The six child chains listed on the video at the start are smart cities, pharmaceutical, food, art, agriculture, and clothing.
A data management software for their clients to oversee their child-chains. The conference put high emphasises on security of any data within their child-chain; the client can choose what data to be public to other chains and what be kept secret within the company. WTC understands sensitivity of business data and the importance of discretion and security with it.
Plans to create a blockchain research foundation/group with focus on tech/software innovation and integration.
Plans to further integrate blockchain with other tech, SUCH AS (not definitely) Bluetooth v5.
"Human security" - No matter how secure your software code and hardware tech is, humans can still impact any tech. Proofing against people is a large part of a secure blockchain tech.
An interesting part is where they spoke of the blockchain/crypto market. 2017 is "spring and summer"; everything flourished. They perceive 2018 to be "autumn and winter", and predicts the majority of cryptos with no real world implications or actual real usage cases to die off. WTC aims to be one of those who succeed in 2018 with real world impact to improve a business on the fundamental supply chain and data basis.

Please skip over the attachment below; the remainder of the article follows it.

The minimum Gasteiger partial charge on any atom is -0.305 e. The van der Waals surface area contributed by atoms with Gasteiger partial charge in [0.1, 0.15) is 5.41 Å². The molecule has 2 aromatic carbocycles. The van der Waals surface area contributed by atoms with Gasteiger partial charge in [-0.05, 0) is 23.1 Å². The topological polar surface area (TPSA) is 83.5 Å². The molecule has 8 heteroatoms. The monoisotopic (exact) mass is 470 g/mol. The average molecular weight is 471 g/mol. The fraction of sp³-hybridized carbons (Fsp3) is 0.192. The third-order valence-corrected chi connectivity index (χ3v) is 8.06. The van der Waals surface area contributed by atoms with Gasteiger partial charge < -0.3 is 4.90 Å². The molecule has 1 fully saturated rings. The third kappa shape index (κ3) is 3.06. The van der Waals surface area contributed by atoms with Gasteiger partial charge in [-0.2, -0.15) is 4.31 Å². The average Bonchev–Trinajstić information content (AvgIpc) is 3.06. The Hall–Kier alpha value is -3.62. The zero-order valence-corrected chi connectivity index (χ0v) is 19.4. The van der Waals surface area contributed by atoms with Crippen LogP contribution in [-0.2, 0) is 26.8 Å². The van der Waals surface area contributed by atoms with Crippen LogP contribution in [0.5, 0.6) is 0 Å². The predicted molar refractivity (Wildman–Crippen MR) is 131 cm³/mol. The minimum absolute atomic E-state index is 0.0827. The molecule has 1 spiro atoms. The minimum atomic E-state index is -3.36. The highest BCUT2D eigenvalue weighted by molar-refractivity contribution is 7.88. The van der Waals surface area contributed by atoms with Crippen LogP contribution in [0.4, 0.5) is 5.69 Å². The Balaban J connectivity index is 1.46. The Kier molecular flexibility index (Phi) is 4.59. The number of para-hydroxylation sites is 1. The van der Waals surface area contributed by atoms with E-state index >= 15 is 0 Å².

They actually put some time into saying where they failed in 2017, and apologised for the communication/marketing letdowns to the international/western community. Grateful for feedback, learned from the experience, and aims to improve on this, along with any other weak points going into 2018.
A recurring theme throughout the conference is "trust". Trust between B2B, B2C that WTC is trying to foster, and trust between WTC and its investors/clients. WTC understands that trust is to be earned through action and proof, not just words. If they seem to be slow in delivering products, its because they want to make sure the WTC blockchain/hardware is truly trustworthy and in working order. It was also a reason for the GNM; they wanted to reward WTC investors who trusted them with their money, and trusted that they would achieve their goal.
They also called WTC holders "bros".